TED Conversations

Melissa Seideman


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Is Internet Voting Inevitable?

How might the internet alter U.S. democratic institutions, including how Americans get information about and even vote for their public officials in general elections, has been the subject of much debate in recent months. Online voting is one of the most controversial aspects in this debate- a subject that began in March 2000 when the Arizona Democratic Party allowed for the first time remote Internet voting in its presidential primary race.

The prospect of being able to vote "in your pajamas," as its been described captured the imagination of political leaders, technology innovators, and voters around the world.

Is internet voting inevitable? Do you think people should be forced to assemble at polling places in order to cast their ballots? Is there benefits from entering the "public sphere?"


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    Oct 16 2013: Thank you for participating my AP students will be participating in this debate and I love the idea of already have global collaboration of this topic. Thanks for making learning "real."

    Please let me know what state or country you are from (please reply to this post). My students are from New York and they will be participating in this discussion with a high school in Texas next week.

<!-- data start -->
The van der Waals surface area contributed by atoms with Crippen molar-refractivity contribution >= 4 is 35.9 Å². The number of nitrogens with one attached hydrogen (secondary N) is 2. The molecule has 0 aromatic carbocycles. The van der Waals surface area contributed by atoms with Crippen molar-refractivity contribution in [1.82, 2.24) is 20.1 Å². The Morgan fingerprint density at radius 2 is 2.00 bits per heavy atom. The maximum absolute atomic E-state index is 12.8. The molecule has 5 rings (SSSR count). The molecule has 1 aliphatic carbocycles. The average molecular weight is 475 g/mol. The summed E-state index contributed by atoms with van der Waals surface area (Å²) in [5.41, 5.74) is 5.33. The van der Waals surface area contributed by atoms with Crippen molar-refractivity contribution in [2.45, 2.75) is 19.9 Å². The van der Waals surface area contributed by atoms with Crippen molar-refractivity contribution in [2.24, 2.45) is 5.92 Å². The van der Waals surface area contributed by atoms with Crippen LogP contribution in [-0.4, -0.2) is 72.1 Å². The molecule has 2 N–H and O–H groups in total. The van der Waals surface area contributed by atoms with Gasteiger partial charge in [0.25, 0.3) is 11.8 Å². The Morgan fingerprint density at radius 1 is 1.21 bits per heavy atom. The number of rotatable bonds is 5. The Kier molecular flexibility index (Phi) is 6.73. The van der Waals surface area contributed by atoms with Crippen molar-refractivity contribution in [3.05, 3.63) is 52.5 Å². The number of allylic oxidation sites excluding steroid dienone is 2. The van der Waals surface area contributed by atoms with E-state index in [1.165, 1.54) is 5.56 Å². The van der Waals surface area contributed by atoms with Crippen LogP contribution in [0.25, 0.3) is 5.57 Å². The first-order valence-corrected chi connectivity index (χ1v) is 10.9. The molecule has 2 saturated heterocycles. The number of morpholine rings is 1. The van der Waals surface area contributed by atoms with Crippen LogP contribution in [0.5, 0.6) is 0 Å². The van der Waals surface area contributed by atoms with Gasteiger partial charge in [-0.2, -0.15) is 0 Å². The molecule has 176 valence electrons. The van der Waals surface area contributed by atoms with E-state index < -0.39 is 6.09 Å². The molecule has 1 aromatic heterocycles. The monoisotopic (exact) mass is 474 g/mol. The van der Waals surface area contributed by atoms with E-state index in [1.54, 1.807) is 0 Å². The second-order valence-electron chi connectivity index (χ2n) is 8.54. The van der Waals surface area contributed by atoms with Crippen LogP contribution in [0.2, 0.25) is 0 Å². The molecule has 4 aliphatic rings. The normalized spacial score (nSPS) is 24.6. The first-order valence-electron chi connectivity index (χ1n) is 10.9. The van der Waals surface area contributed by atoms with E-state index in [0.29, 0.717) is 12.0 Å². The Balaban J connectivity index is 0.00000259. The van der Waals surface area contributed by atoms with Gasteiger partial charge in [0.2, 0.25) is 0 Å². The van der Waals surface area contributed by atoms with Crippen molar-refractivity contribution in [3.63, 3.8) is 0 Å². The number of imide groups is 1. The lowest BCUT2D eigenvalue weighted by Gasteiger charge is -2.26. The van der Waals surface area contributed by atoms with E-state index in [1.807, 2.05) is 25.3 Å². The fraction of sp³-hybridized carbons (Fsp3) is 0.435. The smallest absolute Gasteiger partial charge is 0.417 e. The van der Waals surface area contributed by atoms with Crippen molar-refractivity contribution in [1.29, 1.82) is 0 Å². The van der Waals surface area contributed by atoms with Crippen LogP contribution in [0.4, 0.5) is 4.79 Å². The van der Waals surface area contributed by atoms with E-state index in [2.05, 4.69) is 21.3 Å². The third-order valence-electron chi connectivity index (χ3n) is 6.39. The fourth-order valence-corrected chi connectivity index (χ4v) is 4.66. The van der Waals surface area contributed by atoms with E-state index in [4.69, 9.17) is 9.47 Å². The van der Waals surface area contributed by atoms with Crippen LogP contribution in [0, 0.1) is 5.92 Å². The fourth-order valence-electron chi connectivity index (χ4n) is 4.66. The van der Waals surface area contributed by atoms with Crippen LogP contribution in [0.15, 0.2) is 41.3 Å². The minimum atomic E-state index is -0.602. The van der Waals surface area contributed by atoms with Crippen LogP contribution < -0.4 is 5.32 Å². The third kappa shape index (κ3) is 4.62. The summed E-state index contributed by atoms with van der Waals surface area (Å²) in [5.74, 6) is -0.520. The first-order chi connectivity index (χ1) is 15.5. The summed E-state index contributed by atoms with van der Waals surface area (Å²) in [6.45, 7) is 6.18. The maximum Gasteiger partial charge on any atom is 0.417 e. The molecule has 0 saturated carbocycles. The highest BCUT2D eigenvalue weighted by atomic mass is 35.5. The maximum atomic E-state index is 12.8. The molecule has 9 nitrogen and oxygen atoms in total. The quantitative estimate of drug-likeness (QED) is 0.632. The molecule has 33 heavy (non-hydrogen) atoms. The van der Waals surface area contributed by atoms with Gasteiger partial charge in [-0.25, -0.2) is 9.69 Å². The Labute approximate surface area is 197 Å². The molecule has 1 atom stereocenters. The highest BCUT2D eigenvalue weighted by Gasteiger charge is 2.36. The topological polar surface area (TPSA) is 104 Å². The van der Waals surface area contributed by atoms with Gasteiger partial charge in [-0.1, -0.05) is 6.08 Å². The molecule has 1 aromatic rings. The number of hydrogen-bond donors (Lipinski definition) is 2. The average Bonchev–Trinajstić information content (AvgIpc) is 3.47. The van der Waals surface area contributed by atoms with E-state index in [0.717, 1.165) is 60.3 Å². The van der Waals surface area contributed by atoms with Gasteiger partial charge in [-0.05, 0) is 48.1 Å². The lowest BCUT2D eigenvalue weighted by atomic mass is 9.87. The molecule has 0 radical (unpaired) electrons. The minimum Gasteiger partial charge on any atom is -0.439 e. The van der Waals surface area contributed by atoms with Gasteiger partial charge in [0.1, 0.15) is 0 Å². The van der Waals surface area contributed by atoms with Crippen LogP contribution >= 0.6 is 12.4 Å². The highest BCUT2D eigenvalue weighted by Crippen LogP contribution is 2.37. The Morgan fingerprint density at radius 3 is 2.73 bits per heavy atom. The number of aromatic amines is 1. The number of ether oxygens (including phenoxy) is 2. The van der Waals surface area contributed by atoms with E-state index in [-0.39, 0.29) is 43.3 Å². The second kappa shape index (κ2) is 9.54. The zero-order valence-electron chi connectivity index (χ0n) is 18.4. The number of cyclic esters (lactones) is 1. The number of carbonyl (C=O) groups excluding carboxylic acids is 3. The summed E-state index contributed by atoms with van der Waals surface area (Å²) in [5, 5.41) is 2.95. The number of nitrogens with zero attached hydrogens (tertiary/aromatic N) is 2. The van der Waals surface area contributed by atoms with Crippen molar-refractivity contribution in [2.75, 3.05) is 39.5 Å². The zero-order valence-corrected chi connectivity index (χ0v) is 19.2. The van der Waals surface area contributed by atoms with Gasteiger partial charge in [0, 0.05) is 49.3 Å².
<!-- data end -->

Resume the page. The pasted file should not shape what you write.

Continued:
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      Oct 19 2013: In the U.K internet voting was suggested by the then Prime-Minister Tony Blair (in the general election of 2005, I think). But by this time he was so distrusted (especially after dragging us into the Iraq war despite 2 million people walking the streets in protest) that no one trusted him with the idea of internet voting. Even a paper vote is hard enough to ensure transparency. With internet voting it is virtually impossible - there are many points along the internet line that where the votes can be secretly changed by those in power, if they so wished.

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